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Pinniped v0.16.0: With Build-Your-Own FIPS Binaries, Workspace ONE IDP configuration, and Supervisor HTTP listener changes

Anjali Telang

Apr 20, 2022

happy seal Photo by karlheinz_eckhardt on Unsplash

This release continues our theme of providing security-hardening for Kubernetes authentication solutions with Pinniped.

Build-Your-Own FIPS compliant Pinniped Binaries

We now bring to you information on how to Build-Your-Own Pinniped binaries with FIPS Compliant BoringSSL Crypto. The Federal Information Processing Standard (FIPS) 140-2 publication describes United States government approved security requirements for cryptographic modules. Software that is validated by an accredited Cryptographic Module Validation Program (CVMP) laboratory can be suitable for use in applications for US governmental departments or in industries subject to US Federal regulations.

Refer to our FIPS reference documentation that provides details on how to compile Pinniped with a FIPS validated cryptographic module that adheres to the standards established by FIPS 140-2. We are using BoringSSL/BoringCrypto in our example with an open source BoringCrypto flavor of Go readily available as the cryptographic module. BoringSSL is Google’s fork of OpenSSL and as a whole is not FIPS validated, but a specific core library called BoringCrypto is. For more detailed information about BoringCrypto see here.

Note: We will not provide official support for FIPS configuration, and may not respond to GitHub issues opened related to FIPS support. Out intent is to provide you with an example of how you can do this yourself in your environments.

Supervisor with default HTTPS listener port

With v0.13.0 we had announced that we will disable the use of default HTTP listeners.

Breaking change in this release: With this release, we disable the Supervisor’s HTTP listener by default, and will not allow it to be configured to bind to anything other than loopback interfaces.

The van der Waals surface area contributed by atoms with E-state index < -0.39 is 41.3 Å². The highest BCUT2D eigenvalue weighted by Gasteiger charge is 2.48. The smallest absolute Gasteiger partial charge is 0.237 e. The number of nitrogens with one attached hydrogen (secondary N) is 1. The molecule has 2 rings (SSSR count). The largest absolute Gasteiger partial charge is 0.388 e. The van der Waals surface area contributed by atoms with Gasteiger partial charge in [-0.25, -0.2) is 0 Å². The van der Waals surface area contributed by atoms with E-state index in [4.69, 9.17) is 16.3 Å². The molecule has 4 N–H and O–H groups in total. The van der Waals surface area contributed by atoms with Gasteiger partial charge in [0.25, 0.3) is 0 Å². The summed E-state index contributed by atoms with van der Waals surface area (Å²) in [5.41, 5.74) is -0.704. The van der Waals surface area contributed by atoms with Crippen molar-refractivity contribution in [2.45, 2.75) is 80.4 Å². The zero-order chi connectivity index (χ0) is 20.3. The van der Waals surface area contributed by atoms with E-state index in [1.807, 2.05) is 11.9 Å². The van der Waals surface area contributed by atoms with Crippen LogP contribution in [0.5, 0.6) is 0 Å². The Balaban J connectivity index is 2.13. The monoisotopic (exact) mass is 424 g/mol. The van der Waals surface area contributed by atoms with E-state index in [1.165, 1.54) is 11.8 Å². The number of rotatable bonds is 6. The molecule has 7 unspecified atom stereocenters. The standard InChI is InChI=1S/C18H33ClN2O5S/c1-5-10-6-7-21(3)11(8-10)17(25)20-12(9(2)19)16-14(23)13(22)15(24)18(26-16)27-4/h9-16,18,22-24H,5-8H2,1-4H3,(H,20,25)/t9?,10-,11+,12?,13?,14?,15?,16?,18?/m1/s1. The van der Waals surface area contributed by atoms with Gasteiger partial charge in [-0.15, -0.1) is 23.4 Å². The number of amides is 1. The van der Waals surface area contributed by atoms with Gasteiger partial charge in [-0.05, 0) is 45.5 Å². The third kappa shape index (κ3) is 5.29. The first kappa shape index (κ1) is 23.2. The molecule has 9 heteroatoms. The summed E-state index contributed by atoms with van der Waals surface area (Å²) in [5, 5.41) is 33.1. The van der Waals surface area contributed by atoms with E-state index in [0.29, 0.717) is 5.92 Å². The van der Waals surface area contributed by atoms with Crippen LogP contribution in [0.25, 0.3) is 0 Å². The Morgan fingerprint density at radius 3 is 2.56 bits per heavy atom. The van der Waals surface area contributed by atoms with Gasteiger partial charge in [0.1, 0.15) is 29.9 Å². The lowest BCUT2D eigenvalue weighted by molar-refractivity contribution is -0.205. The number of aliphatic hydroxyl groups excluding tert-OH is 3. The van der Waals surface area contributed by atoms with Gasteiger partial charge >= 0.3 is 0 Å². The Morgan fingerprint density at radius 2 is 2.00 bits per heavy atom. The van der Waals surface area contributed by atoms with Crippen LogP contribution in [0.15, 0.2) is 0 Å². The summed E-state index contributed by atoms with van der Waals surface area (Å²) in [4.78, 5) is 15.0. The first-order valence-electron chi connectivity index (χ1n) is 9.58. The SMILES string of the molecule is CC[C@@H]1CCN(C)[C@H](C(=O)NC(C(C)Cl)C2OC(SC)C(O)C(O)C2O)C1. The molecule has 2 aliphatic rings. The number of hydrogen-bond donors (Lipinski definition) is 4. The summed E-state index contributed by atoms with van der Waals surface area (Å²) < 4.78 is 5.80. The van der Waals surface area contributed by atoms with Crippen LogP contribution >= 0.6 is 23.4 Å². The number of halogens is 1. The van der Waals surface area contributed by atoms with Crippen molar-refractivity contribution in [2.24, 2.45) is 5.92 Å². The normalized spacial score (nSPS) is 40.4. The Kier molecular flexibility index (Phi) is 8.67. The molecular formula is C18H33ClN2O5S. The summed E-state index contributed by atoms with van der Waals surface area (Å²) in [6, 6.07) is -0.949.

However, we do recognize that it may take some users time to adjust to this breaking change. If you want to bring back the insecure http listen ports behavior into your deployments, you can set the variable, deprecated_insecure_accept_external_unencrypted_http_requests, in your Supervisor deployment yaml file. This will print a warning in the pod logs that lets you know that this is an insecure option. Please do note that we plan to remove this field in some future release and only provide you with secure https options. This deprecated field will be available for at least two releases to give users time to make changes.

This feature does not change any HTTPS listen port configuration nor does it change the user’s ability to do the following with the HTTP listener ports:

  1. Enable or disable the HTTP listening port
  2. Configure the HTTP listening port to listen on tcp loopback interfaces (ipv4, ipv6, or both) or on a unix domain socket file for listening for connections from inside the pod, for example connections from a service mesh’s sidecar container
  3. Choose the port number for the HTTP listening port

For more information on this feature refer to #981.

Workspace ONE Identity Provider configuration

We continue to gather feedback from the community around the need to integrate with different Identity Providers. With this in mind, we have documented our support for configuring VMware Workspace ONE Access (formerly VMware Identity Manager) as an Identity provider. Workspace ONE access also acts as a broker to other identity stores and providers—including Active Directory (AD), Active Directory Federation Services (ADFS), Azure AD, Okta and Ping Identity to enable authentication across on-premises, software-as-a-service (SaaS), web and native applications. Available as a cloud-hosted service, Workspace ONE Access is an integral part of the Workspace ONE platform.

Refer to our detailed guide on how to configure supervisor with Workspace ONE Access.

What else is in this release?

In addition to the above features, this release also adds custom prefixes to Supervisor authcodes, access tokens, and refresh tokens. The prefixes are intended to make the tokens more identifiable to a user when seen out of context. The prefixes are pin_ac_ for authcodes, pin_at_ for access tokens, and pin_rt_ for refresh tokens. See #688 for more on this. Refer to the release notes for v0.16.0 for a complete list of fixes and features included in the release.

Community contributors

The Pinniped community continues to grow, and is a vital part of the project’s success. This release includes contributions from users @vicmarbev and @hectorj2f. Thank you for helping improve Pinniped!

Are you using Pinniped?
Did you try our new security hardening features? Are there other Identity Providers for which you want to see documentation similar to what we provided for Workspace ONE Access?

We thrive on community feedback and would like to hear more!

Reach out to us in #pinniped on Kubernetes Slack, create an issue on our Github repository, or start a discussion.

Join the Pinniped community!

Pinniped is better because of our contributors and maintainers. It's because of you that we can bring great software to the community.

Connect with the community on GitHub and Slack.

Join our Google Group to receive updates and meeting invitations.

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